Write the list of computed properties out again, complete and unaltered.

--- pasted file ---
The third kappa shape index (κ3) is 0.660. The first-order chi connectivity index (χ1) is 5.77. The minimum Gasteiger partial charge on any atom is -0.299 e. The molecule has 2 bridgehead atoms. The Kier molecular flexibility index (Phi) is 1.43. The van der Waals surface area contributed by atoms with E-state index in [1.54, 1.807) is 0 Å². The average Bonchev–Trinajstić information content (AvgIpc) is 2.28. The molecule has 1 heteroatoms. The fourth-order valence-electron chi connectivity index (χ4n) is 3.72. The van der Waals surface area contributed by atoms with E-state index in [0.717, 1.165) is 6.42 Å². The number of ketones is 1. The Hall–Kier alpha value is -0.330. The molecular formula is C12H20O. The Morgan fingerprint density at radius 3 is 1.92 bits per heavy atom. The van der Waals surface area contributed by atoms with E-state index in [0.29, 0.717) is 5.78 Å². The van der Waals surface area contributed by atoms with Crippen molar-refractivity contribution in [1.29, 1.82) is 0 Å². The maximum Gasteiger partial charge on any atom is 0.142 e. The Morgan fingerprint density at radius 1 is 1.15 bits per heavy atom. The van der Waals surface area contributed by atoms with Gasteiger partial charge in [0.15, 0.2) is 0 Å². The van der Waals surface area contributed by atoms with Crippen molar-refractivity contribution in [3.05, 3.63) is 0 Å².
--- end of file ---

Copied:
The third kappa shape index (κ3) is 0.660. The first-order chi connectivity index (χ1) is 5.77. The minimum Gasteiger partial charge on any atom is -0.299 e. The molecule has 2 bridgehead atoms. The Kier molecular flexibility index (Phi) is 1.43. The van der Waals surface area contributed by atoms with E-state index in [1.54, 1.807) is 0 Å². The average Bonchev–Trinajstić information content (AvgIpc) is 2.28. The molecule has 1 heteroatoms. The fourth-order valence-electron chi connectivity index (χ4n) is 3.72. The van der Waals surface area contributed by atoms with E-state index in [0.717, 1.165) is 6.42 Å². The number of ketones is 1. The Hall–Kier alpha value is -0.330. The molecular formula is C12H20O. The Morgan fingerprint density at radius 3 is 1.92 bits per heavy atom. The van der Waals surface area contributed by atoms with E-state index in [0.29, 0.717) is 5.78 Å². The van der Waals surface area contributed by atoms with Crippen molar-refractivity contribution in [1.29, 1.82) is 0 Å². The maximum Gasteiger partial charge on any atom is 0.142 e. The Morgan fingerprint density at radius 1 is 1.15 bits per heavy atom. The van der Waals surface area contributed by atoms with Gasteiger partial charge in [0.15, 0.2) is 0 Å². The van der Waals surface area contributed by atoms with Crippen molar-refractivity contribution in [3.05, 3.63) is 0 Å².